The MDA framework is a critical attempt to formalise game design. It takes the three main components of what makes a game – rules, system and ‘fun’ – and translates them into design terms – mechanics, dynamics and aesthetics.
Mechanics are the core workings to the game as described in code, or in objects such as dice or spinners in a board game.
Dynamics are the way the mechanics interact with player input as the game progresses, the connection between the player and the game world.
Aesthetics are the emotional responses desired (and to a certain extent, expected) from the player whilst engaged with the game.
The core idea of MDA is that the designer experiences things mechanics end first, whereas the player’s view is the opposite – aesthetics first, then dynamics, then mechanics. Each of these categories is not static; it flows and effects the next, so designers have to be aware of how minor mechanic adjustment may affect play aesthetics.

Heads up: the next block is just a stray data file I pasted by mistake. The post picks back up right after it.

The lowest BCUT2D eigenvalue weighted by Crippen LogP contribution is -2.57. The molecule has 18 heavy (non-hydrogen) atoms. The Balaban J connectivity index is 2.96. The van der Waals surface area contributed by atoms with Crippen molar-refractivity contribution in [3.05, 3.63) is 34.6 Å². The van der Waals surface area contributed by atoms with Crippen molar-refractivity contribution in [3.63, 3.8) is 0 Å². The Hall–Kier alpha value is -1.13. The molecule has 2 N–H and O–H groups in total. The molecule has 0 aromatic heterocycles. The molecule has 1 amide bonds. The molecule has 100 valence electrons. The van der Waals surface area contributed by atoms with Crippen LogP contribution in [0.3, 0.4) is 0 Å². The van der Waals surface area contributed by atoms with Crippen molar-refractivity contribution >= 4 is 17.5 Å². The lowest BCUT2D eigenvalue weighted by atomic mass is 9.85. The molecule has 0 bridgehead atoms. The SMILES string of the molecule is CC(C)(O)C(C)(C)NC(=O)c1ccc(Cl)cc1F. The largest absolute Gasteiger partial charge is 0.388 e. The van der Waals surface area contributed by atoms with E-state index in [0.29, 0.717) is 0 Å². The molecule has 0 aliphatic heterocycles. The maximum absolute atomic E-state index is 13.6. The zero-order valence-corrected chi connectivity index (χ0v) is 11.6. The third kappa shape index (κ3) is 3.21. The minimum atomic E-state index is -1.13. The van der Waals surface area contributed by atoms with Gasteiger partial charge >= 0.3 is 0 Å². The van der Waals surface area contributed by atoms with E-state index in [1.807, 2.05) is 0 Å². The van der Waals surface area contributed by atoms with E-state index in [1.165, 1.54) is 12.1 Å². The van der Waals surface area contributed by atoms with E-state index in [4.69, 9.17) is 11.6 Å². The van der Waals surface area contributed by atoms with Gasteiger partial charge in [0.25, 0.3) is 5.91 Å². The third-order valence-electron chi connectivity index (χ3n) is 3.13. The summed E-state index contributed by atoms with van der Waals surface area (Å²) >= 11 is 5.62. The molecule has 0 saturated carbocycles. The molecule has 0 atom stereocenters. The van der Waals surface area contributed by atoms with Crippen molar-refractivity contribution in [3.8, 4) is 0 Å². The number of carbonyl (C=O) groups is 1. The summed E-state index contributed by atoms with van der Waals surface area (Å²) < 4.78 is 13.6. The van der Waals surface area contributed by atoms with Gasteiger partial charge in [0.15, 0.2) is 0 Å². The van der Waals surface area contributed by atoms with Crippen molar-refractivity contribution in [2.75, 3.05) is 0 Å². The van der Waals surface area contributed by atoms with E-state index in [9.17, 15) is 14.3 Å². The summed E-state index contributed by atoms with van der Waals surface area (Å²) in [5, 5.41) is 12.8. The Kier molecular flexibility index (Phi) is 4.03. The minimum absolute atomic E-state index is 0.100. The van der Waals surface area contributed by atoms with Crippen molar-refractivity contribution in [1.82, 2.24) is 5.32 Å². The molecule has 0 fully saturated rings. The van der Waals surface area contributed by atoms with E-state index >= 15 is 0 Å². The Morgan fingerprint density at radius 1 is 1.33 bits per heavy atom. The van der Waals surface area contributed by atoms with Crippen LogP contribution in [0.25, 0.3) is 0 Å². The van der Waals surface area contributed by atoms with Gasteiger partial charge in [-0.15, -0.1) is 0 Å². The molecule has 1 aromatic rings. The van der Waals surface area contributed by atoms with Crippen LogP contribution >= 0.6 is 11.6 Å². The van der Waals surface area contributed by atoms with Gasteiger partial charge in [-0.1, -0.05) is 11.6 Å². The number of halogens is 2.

Aesthetics fall into these (see image) broad categories, and while most games will engage a selection of these there is usually one core aesthetic.
REF: Hunicke, R., LeBlanc, M., & Zubek, R. (n.d.). MDA: A formal approach to game design and research[online article]. Retrieved from http://www.cs.northwestern.edu/~hunicke/MDA.pdf